Training Novice Drivers to Shorten Distraction Time [Traffic Tech]
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Training Novice Drivers to Shorten Distraction Time [Traffic Tech]

Filetype[PDF-587.09 KB]

  • English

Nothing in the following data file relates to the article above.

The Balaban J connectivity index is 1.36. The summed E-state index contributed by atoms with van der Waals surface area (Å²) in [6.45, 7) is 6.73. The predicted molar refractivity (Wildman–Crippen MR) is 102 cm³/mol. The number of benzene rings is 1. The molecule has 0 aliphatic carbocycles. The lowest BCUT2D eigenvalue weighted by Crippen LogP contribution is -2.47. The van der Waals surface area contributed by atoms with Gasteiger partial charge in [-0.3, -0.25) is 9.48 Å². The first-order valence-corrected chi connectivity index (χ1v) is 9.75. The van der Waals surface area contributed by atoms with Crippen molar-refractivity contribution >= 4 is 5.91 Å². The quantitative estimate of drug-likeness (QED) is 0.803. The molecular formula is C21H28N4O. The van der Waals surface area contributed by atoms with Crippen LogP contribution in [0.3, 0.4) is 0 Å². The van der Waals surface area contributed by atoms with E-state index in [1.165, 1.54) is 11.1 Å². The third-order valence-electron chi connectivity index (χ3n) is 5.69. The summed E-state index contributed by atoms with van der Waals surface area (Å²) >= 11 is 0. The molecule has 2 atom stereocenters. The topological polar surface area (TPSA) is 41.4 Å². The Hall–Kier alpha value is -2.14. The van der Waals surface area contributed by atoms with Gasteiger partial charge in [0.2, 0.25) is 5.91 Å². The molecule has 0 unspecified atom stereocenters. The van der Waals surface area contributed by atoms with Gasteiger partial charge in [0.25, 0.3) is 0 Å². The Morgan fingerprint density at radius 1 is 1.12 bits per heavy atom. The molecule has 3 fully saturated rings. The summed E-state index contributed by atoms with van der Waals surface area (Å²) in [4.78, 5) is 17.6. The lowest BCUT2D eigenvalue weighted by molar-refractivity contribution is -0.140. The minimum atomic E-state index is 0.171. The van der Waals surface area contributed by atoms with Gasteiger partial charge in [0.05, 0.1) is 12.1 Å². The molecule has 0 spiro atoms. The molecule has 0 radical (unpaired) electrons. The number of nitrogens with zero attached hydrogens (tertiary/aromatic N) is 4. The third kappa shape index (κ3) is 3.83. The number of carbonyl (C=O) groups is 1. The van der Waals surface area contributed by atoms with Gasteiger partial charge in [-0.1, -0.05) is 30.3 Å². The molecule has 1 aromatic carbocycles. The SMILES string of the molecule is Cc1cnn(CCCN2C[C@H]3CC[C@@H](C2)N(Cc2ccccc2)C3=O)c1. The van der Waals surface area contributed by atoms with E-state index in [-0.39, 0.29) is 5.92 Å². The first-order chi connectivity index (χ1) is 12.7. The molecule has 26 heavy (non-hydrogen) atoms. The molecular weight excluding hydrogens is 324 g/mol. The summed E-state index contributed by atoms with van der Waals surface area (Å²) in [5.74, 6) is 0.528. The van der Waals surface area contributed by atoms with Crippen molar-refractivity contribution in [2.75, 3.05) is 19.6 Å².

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      Evidence in the field and on driving simulators suggests that when conducting secondary in-vehicle tasks, teen drivers are much more likely to glance inside the vehicle for long periods of time than are more experienced drivers. Such periods of distraction appear highly related to crashes and near crashes for drivers of all ages, but especially for teen drivers. Simply training drivers never to glance inside the vehicle, however, could be unsafe since glances at gauges and mirrors might actually serve to decrease crash risk. Also, given the large number of distractions in modern vehicles (e.g., radio/entertainment systems, cellular phones), it would be naive to think that drivers would voluntarily ignore the temptation to look away from the forward roadway while they are driving. This suggests the need for a training program that emphasizes the importance of minimizing distractions but also helps drivers learn to distribute the time that they do spend on in-vehicle tasks into more frequent and shorter glances instead of several long glances. Two studies are described here that document the development and evaluation of such a training program.
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